The difficulty of adopting new technologies is a consequence of the typical product lifecycle.
The life of a product begins with a single unit of production and a single unit of demand, the producer. The producer creates demand by demonstrating its value to others. Price of the product increases as demand grows, pressuring the creator to increase supply, converting some of the demand into capital to provide the resources for doing so. As price drops in response, the producer (motivated by the potential for profit, getting paid more than it cost to produce the product) increases demand to bring the price back up; this involves exposing the product to more people and potentially adding value to the product (using capital paid for by either of the profit, or barring that, loans by investors).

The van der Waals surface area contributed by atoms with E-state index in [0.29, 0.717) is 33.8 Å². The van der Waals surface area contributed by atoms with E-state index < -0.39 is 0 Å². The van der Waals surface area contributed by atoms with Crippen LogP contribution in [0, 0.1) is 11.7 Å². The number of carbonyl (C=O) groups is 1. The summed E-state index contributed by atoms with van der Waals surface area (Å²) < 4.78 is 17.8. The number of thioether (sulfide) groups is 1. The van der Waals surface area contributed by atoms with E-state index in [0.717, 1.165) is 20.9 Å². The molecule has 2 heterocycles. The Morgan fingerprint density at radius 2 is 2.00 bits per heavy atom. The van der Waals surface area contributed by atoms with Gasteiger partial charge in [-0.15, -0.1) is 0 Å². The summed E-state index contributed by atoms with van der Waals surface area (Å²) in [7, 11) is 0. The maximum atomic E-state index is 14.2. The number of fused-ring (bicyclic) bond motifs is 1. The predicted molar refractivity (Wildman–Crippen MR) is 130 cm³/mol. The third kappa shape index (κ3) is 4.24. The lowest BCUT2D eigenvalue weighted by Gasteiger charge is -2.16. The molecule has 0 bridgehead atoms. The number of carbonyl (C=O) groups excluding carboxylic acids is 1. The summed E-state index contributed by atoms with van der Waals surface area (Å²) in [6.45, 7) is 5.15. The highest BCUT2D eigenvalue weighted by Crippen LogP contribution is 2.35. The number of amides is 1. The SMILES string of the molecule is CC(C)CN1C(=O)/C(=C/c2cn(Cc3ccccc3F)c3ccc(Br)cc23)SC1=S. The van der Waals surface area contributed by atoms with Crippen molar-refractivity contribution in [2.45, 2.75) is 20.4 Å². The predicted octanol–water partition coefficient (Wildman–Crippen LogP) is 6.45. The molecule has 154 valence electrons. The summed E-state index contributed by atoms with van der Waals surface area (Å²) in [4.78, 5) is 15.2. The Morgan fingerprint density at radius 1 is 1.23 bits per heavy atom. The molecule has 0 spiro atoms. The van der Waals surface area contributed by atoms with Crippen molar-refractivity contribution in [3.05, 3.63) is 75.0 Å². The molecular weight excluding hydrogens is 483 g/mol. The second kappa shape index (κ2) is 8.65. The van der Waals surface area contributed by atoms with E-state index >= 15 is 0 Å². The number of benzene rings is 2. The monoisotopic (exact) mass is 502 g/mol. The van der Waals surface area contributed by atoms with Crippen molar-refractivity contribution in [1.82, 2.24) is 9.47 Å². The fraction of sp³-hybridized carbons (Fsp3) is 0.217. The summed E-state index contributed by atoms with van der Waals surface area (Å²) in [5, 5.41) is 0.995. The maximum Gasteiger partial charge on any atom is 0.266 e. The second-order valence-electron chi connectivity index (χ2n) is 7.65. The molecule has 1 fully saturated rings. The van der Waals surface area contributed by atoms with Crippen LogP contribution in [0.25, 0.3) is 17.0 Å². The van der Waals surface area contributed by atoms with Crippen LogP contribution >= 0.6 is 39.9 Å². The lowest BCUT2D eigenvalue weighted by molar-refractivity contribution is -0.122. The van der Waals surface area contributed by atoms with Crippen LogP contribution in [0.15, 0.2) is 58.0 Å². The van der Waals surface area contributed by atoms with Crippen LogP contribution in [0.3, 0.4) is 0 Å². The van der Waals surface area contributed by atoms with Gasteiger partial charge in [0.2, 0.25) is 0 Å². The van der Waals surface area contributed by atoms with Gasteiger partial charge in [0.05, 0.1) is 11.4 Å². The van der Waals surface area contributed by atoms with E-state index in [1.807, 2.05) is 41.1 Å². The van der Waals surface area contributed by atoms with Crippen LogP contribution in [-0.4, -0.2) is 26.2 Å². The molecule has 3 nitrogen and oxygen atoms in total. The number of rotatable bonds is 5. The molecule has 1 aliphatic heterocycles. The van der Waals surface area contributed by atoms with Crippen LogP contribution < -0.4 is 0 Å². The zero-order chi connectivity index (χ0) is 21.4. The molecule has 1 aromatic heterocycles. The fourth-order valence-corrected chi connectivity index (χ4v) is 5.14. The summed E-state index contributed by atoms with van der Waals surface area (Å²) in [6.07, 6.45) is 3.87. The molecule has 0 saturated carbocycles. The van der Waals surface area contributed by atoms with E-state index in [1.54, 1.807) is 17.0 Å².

If demand decreases, the producer loses incentive to increase supply; and if it drops irretrievably below the amount necessary to maintain any supply, the producer stops producing the product. Likewise, if the cost of maintaining the supply increases, the supplier must increase demand to compensate or reduce production.
“Technology” is what producers use to convert resources into products, and if there is no demand for its related products, a technology is literally worthless. A technology is truly successful if it is used in the creation of multiple products.